If the conservator is not familiar with the language of the text, the leaves should be consecutively numbered in an inconspicuous place with a soft pencil to ensure that the book can be collated accurately after treatment. The sewing pattern should also be documented so that it can be reproduced.
Repairing insect damageEach of the insect holes may be repaired with thin tissue patches or a pulp made from paste and macerated tissue. Even though the back of the text is blank, the leaf should not be simply wet laminated, as this stiffens the leaves. The small patches are applied with starch paste from the back of the leaf, which should be placed face down on a polyester film surface, preferably on a light table. Repairing the insect holes in this way is extremely time consuming, and if there are a large number of insect damaged books, the leaf caster is the best way to perform the repairs. When repairs are dry, the book should be reassembled with new twisted paper slips and the replicated sewing pattern.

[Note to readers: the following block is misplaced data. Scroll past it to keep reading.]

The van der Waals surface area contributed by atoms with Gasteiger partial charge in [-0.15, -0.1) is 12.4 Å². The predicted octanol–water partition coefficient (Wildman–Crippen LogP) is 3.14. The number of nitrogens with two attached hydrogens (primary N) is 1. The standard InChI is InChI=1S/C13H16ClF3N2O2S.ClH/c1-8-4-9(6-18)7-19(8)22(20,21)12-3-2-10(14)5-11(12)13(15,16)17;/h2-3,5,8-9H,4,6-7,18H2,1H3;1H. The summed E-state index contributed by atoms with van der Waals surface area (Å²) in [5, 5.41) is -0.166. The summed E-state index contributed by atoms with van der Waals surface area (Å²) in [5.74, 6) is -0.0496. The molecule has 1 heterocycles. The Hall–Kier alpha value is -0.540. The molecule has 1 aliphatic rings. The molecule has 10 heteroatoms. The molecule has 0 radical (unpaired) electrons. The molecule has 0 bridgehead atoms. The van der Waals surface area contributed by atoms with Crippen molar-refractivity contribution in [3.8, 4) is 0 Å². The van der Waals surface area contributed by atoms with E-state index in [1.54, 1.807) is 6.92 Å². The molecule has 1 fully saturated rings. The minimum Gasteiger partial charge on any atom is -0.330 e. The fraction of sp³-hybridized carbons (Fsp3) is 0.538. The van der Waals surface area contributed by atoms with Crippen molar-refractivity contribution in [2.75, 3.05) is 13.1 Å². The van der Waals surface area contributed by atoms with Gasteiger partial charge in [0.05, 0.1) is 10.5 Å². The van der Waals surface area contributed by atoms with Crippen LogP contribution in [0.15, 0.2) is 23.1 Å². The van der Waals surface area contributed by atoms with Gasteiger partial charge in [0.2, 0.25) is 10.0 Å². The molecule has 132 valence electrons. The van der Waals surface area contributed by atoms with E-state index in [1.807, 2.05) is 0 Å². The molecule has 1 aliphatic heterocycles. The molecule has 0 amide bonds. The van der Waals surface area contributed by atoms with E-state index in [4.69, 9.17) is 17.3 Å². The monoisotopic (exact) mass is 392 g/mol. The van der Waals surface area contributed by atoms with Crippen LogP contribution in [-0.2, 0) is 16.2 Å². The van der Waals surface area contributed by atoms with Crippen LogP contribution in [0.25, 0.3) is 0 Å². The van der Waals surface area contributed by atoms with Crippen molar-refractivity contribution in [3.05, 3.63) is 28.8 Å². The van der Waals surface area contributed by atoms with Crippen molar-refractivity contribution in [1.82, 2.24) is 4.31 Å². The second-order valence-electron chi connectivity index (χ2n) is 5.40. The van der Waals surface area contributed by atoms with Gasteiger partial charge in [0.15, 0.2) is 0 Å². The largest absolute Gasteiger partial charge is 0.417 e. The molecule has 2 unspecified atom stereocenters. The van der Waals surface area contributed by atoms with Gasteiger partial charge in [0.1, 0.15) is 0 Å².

Over the years, damage to individual double-leaved books or for small groups of books was minimized by light-protective enclosures. Replicating these enclosures is quite simple, although if new cases are needed, some consideration might be given to the use of MM cases.
Clay tabletsClay tablets are produced from clay and molded into (usually) palm-sized shapes onto which cuneiform characters are impressed. Clay was widely used throughout Sumeria, Babylon, and Assyria, and many hundreds of thousands exist in libraries and museums today, and more are being discovered through excavations in the region where they are in generally good condition because of the dry climate.
Damage may be caused through improper/inadequate baking, the deposition of salts, and mechanical damage resulting in breakage.